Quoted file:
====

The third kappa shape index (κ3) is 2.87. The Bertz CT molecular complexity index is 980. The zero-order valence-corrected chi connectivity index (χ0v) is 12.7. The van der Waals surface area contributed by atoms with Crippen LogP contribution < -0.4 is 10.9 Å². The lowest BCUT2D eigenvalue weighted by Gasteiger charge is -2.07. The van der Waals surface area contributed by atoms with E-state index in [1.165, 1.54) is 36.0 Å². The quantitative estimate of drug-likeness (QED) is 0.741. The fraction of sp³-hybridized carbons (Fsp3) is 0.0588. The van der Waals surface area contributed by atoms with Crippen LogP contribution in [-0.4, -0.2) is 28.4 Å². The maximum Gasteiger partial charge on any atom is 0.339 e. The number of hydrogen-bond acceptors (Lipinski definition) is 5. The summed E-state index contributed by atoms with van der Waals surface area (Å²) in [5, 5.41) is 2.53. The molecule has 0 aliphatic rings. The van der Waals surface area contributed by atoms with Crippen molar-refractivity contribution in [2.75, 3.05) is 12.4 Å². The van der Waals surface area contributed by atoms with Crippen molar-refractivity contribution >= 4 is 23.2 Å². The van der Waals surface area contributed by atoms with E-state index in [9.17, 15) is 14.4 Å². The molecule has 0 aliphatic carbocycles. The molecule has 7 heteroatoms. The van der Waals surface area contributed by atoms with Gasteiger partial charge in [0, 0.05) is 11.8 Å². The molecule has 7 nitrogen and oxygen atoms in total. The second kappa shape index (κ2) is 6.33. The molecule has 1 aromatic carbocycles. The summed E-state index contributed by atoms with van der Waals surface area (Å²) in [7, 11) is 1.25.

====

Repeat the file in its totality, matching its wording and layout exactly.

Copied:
The third kappa shape index (κ3) is 2.87. The Bertz CT molecular complexity index is 980. The zero-order valence-corrected chi connectivity index (χ0v) is 12.7. The van der Waals surface area contributed by atoms with Crippen LogP contribution < -0.4 is 10.9 Å². The lowest BCUT2D eigenvalue weighted by Gasteiger charge is -2.07. The van der Waals surface area contributed by atoms with E-state index in [1.165, 1.54) is 36.0 Å². The quantitative estimate of drug-likeness (QED) is 0.741. The fraction of sp³-hybridized carbons (Fsp3) is 0.0588. The van der Waals surface area contributed by atoms with Crippen LogP contribution in [-0.4, -0.2) is 28.4 Å². The maximum Gasteiger partial charge on any atom is 0.339 e. The number of hydrogen-bond acceptors (Lipinski definition) is 5. The summed E-state index contributed by atoms with van der Waals surface area (Å²) in [5, 5.41) is 2.53. The molecule has 0 aliphatic rings. The van der Waals surface area contributed by atoms with Crippen molar-refractivity contribution in [2.75, 3.05) is 12.4 Å². The van der Waals surface area contributed by atoms with Crippen molar-refractivity contribution >= 4 is 23.2 Å². The van der Waals surface area contributed by atoms with E-state index in [9.17, 15) is 14.4 Å². The molecule has 0 aliphatic carbocycles. The molecule has 7 heteroatoms. The van der Waals surface area contributed by atoms with Gasteiger partial charge in [0, 0.05) is 11.8 Å². The molecule has 7 nitrogen and oxygen atoms in total. The second kappa shape index (κ2) is 6.33. The molecule has 1 aromatic carbocycles. The summed E-state index contributed by atoms with van der Waals surface area (Å²) in [7, 11) is 1.25.